Twin studies indicate a high degree of heritability (~50%) in the prevalence of cigarette smoking and the ability to quit smoking (dependence) and in the number of cigarettes smoked per day (45). Twin studies even demonstrate heritability in the nature of particular symptoms experienced when a smoker stopped smoking (46).

Numerous studies have attempted to identify genes underlying nicotine addiction, as summarized in a recent review (45). Studies of the genetics of nicotine dependence and smoking behavior are problematic because complex behaviors such as smoking are determined by multiple genes, as well as environmental factors, and because there are many different dependence phenotypes that may be examined, which may have different genetic underpinnings. Family linkage studies and candidate gene association studies have suggested a number of loci or particular genes that are associated with smoking behavior, although smoking phenotypes vary considerably from study to study. Candidate genes coding for nicotine receptor subtypes, dopamine receptors or transporters, GABA receptors, and others have been identified in various studies as being associated with different aspects of smoking behavior (47). However, subsequent research has not replicated many of these earlier findings.

Recent genome-wide association studies point to several genes that are promising signals for genetic determinants of nicotine dependence. Bierut, Saccone, and coworkers examined a phenotype that is thought to reflect a vulnerability to becoming dependent on nicotine (48, 49). All subjects had to have smoked 100 cigarettes lifetime, and the comparison groups were those who became dependent on nicotine versus those who did not become dependent. Genotype signals from the genome-wide association studies were used to guide a second-phase candidate gene association study, which resulted in several strong genetic associations. Most prominent were the α-5, α-3, and β-4 nicotinic receptor gene complex, neurexin 1, VPS13A (vacuolar sorting protein), KCNJ6 (a potassium channel), and the GABA A4 receptor gene. Of interest is that some of these genes, such as the neurexin 1 gene, are genes related to cell communication. Other genome-wide association studies have identified a number of genes affecting cell adhesion and extracellular matrix molecules that are common among various addictions, consistent with the idea that neural plasticity and learning are key determinants of individual differences in vulnerability to nicotine, as well as other drug addictions (50, 51).


Tobacco addiction is much more prevalent with people with mental illness and substance abuse disorders. These individuals consume 44% of all cigarettes sold in the U.S., despite representing only 22% of the population (52). More than 40% of smokers report having a mental health disorder in the past month and 60% have experienced a mental health disorder in their lifetimes (52). The prevalence of smoking is higher in patients with a diagnosis of schizophrenia, major depression, bipolar disorder, anxiety disorder, panic attacks, attention deficit hyperactivity disorder, posttraumatic stress disorder, alcohol abuse, and illicit drug abuse than in the general population. Patients with more severe psychiatric symptoms are more likely to be smokers (53). Smokers with a history of major depression are at increased risk for experiencing depression after cessation of smoking (54).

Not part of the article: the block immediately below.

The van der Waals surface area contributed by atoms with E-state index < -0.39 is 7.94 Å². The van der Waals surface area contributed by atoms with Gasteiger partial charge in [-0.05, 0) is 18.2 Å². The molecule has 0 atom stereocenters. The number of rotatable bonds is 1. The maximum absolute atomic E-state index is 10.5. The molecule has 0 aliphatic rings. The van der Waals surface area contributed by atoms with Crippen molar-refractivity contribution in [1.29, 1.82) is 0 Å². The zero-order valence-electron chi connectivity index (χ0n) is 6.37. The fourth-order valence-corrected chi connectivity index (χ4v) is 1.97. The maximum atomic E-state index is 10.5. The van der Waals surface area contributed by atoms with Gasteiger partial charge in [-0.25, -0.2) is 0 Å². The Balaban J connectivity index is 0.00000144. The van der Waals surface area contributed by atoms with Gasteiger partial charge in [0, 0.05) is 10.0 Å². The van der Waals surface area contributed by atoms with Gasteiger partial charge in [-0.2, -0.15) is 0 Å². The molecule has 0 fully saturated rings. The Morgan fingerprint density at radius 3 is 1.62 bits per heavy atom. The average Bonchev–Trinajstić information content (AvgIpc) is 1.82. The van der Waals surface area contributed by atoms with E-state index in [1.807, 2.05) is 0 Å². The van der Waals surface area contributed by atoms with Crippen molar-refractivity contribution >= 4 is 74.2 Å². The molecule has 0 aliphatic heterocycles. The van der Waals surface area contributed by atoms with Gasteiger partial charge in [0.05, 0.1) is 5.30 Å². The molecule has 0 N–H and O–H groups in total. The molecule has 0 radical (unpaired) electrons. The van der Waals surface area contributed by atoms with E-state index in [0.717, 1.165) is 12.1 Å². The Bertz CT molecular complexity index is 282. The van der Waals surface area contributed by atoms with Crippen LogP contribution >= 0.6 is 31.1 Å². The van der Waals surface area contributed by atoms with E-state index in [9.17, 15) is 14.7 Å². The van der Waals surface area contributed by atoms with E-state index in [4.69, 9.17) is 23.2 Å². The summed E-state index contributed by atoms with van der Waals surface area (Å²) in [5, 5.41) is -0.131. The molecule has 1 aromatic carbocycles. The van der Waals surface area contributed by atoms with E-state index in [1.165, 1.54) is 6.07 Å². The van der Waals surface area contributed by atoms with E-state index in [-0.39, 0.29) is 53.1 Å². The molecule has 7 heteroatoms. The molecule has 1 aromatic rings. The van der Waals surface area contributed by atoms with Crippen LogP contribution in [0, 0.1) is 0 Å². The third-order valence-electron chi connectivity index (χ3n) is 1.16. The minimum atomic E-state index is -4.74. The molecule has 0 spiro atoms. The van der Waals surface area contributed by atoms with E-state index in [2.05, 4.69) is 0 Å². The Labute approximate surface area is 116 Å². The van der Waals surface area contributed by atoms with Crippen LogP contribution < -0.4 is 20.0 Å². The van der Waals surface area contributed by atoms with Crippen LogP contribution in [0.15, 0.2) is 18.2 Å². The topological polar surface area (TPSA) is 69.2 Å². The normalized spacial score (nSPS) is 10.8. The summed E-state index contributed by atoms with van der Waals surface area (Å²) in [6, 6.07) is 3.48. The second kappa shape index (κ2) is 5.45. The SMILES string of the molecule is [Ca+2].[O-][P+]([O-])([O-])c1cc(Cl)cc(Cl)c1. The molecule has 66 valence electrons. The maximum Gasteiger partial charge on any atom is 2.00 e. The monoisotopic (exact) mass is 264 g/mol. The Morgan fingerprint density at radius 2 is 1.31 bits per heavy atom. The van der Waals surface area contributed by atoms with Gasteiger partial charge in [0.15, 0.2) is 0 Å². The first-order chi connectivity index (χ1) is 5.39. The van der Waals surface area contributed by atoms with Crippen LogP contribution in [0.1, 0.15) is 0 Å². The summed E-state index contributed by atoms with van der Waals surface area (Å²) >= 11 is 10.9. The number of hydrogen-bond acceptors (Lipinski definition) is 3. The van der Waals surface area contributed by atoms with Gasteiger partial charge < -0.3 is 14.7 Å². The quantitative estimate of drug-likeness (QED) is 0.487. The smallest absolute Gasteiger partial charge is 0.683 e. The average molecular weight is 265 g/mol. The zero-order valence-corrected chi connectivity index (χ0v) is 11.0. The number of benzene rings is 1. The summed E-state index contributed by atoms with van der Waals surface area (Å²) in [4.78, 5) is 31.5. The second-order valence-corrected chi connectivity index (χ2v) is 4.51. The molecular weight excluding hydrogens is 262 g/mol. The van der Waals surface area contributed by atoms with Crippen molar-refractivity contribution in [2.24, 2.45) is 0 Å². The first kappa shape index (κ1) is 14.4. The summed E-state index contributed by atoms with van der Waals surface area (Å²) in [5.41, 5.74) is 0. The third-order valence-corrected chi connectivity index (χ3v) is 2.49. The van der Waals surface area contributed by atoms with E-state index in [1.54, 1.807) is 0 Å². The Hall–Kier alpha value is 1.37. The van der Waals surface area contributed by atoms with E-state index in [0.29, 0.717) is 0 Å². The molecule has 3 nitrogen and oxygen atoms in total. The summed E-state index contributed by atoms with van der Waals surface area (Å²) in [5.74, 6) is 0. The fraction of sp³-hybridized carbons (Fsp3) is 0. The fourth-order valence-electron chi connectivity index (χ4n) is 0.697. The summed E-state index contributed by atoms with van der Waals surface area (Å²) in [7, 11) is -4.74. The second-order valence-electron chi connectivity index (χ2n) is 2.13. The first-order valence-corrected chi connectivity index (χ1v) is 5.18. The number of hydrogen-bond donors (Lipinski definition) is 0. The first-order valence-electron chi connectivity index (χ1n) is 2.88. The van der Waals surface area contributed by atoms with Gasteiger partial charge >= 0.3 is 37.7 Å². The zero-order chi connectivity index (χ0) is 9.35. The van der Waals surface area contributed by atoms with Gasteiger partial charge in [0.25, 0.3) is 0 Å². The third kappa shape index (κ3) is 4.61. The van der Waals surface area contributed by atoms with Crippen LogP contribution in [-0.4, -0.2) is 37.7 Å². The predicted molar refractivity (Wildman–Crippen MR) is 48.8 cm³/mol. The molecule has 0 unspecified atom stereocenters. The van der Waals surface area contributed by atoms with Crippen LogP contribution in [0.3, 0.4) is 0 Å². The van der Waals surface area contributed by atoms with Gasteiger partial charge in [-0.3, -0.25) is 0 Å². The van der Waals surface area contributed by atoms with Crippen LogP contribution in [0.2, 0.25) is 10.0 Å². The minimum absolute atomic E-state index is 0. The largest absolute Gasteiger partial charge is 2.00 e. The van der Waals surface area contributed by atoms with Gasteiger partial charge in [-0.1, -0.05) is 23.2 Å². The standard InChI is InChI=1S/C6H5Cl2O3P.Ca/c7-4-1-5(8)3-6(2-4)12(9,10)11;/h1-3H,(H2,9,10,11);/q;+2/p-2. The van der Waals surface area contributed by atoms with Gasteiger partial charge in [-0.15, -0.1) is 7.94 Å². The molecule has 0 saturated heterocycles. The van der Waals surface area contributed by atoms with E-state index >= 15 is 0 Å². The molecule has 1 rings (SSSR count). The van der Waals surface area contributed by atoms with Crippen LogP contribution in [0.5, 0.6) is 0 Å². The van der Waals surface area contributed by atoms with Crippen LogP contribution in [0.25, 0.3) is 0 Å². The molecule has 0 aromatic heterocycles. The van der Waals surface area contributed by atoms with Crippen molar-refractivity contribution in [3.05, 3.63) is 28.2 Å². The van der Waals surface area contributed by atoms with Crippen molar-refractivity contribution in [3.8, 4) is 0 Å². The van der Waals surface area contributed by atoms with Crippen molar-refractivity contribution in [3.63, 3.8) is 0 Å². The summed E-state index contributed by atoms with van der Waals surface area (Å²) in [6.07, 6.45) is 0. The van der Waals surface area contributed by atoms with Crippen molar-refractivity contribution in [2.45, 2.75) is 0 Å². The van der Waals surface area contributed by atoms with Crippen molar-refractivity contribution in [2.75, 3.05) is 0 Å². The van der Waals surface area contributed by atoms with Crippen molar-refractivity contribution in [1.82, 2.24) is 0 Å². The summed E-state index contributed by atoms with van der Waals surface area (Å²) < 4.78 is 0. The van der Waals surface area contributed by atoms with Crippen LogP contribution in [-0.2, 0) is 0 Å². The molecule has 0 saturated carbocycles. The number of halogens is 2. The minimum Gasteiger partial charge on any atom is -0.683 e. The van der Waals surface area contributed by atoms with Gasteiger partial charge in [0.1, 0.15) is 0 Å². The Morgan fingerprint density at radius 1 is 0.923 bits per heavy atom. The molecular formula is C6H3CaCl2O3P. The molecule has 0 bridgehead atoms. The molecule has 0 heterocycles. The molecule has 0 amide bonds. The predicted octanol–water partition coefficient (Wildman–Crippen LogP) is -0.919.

Several mechanisms are believed to underlie comorbid nicotine addiction with mental health disorders. There appears to be a shared genetic susceptibility to tobacco addiction with alcohol abuse and major depression (55, 56). Nicotine may also serve to medicate some psychiatric symptoms. For example, the serotonin and norepinephrine released in the brain by nicotine are similar to the neurochemical effects of some antidepressant medications. Nicotine acting on α7 nAChRs may improve sensory gating, which is abnormal in schizophrenics (57). Improved sensory gating, secondary to nicotine intake, might be expected to enhance the ability to sort out extraneous stimuli and therefore to improve attention. As mentioned earlier, cigarette smoking inhibits MAOA and MAOB (16). MAO inhibitors are used to treat depression, suggesting that cigarette smoking might provide benefit to depressed patients in the same way. There is evidence that excessive cholinergic activity contributes to depression (58). As described earlier, regular nicotine exposure may result in desensitization of nAChRs. It is postulated that desensitization of these receptors results in stabilization of mood and amelioration of depression. Finally, nicotine, by its stimulant effects, may reduce unpleasant sedative side effects of psychiatric medications and sedation from alcohol, providing another motivation for tobacco use.

The adverse health consequences of tobacco use in people with mental illness and drug abuse are substantial. People with chronic mental illness die on average 25 years earlier than individuals without those disorders, primarily due to cardiovascular disease and diabetes (59). A substantial number of the premature deaths are undoubtedly caused by smoking. In chronic alcoholics, half of the premature deaths are attributable to cigarette smoking (60). Smoking cessation treatment is difficult in patients with psychiatric comorbidities; but given the high prevalence of smoking in this population and the enormous burden of disease due to smoking, developing effective treatments for this population is an important public health priority.